Monday, February 23, 2015

It's Hollywood, right?

Let me preface this post with the fact that I don't watch the Oscars. To me, the music and jokes are fun and all, but in recent years, they don't outweigh the fact that I don't even know most of the movies exist--unless they have fun, colorful, animated characters or are about superheroes--and I couldn't care less about what goes on. The ONLY Oscars I ever saw from start to finish, I happened to be at a friend's house, she served dinner, another friend was there, I was vastly pregnant with my son, and the chair was comfy.

I've seen the comments through my Facebook feed scrolling on through, and more and more, I'm confused. Granted, this is a commentary/summary kind of thing, but still. I thought Sean Penn was all Mr. Activist? But he's making GREEN CARD jokes? Huh? Gotta say, Sean, that's pulling a total Spiccoli there. Patricia Arquette. She's still ALIVE? Good for her! I always put her firmly in the "whackadoodle" category for some reason. I'm unconvinced birthing of babies, though, while nifty and all, makes for a better actor. Whatevs. Rock on.

I'm also seeing in my feed many posts supporting AND denigrating people of color for attending the Oscars. I know the issue is the lack of nominees for people of color. I get it. Be an activist, state your truth as loud as you can. In the words of one of my longtime favorite musicians "If you can't stand for something, you're gonna fall for anything." I think that's true. But I find this judging others because they are or aren't doing what one group or another thinks is right tiring. They have their own path to follow, and those on the outside can't see into others and know what is going on. You want to abstain and make it known why? That's a great idea. Others do things differently, and that's on them, not on you.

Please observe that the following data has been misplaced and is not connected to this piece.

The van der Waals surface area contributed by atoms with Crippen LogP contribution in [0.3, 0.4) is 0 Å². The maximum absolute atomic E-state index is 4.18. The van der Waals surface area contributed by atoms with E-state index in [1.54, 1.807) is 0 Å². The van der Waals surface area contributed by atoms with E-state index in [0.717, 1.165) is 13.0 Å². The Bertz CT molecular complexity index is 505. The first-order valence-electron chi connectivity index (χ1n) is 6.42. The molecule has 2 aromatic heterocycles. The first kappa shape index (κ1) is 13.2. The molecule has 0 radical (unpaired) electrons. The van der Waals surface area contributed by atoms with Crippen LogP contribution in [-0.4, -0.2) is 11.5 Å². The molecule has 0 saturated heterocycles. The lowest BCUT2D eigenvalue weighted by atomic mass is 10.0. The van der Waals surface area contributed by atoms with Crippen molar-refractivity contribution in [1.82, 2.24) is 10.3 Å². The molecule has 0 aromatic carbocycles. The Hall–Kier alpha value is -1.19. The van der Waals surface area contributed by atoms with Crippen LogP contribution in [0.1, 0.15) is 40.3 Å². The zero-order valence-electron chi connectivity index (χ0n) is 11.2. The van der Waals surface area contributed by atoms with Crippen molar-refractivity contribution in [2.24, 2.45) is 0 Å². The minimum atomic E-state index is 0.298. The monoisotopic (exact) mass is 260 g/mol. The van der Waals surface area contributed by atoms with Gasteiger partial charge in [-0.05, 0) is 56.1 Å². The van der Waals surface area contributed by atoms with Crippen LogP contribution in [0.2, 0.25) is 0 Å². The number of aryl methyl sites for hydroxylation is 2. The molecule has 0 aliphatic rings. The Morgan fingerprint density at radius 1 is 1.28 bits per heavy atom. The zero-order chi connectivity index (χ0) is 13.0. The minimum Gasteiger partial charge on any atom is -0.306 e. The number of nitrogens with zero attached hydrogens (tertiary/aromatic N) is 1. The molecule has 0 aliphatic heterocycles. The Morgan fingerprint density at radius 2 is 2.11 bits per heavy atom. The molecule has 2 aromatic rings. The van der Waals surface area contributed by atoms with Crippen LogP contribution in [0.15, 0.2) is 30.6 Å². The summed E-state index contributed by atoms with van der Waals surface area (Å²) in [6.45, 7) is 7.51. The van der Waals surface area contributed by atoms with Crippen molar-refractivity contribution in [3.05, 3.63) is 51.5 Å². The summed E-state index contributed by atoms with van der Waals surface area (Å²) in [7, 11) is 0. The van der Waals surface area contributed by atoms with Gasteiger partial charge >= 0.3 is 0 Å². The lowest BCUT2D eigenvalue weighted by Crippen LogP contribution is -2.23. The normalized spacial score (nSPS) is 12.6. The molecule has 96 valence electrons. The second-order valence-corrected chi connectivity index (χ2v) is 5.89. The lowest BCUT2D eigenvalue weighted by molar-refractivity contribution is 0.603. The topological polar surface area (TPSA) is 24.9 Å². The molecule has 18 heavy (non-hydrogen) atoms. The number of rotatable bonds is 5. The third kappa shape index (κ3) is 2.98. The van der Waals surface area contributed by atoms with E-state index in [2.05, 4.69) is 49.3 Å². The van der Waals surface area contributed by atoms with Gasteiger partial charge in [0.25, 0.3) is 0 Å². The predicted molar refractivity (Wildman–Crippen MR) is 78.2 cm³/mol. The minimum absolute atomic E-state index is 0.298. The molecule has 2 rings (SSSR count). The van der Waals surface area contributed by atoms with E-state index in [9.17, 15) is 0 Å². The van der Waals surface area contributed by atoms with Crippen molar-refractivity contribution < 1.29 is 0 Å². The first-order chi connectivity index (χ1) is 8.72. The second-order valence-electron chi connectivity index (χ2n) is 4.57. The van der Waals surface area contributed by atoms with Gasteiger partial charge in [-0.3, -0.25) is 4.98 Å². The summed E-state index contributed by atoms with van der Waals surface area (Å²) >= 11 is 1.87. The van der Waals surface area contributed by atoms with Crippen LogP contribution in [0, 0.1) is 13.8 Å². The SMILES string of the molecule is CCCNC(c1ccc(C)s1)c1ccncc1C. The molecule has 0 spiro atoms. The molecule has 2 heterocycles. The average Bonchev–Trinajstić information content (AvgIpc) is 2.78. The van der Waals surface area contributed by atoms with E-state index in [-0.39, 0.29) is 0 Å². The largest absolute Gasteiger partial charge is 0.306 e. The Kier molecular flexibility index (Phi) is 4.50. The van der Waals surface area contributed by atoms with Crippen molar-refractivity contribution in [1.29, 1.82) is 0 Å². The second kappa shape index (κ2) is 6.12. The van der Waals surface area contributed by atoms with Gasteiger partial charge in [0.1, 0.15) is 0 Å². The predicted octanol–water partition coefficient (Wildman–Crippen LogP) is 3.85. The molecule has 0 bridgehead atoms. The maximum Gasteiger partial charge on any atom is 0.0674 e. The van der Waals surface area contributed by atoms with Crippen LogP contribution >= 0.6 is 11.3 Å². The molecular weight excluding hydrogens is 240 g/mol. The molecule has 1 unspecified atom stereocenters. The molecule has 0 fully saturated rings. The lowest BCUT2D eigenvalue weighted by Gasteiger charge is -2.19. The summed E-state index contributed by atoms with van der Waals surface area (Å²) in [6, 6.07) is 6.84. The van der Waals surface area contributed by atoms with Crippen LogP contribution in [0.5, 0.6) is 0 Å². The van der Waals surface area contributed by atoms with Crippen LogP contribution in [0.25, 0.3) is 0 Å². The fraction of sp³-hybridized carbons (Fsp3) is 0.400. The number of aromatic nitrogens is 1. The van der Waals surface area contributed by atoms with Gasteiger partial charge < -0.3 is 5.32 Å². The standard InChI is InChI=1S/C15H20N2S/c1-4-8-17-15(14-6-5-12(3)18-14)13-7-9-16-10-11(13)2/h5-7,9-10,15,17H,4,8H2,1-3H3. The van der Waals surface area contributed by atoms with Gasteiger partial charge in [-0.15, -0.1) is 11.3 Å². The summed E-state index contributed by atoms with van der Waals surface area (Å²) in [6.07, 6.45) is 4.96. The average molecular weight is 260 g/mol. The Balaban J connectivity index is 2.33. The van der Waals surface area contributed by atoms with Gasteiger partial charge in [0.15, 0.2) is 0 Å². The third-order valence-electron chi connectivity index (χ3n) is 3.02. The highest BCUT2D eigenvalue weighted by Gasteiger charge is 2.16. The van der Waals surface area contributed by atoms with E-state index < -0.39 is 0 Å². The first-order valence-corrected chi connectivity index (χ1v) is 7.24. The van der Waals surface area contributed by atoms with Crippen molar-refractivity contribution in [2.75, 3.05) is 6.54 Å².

So, now, that the confusing Oscar nonsense is done, what else will blow up my Facebook feed? Hmm?

Saturday, February 14, 2015

My Dog, the Thespian

I think my newly-blind dog is milking his disability. That's right, you heard me. My 9 pound miniature chocolate Poodle is totally using his blindness to his advantage, most specifically against his nemesis, my uncle's 84 pound German Shepard.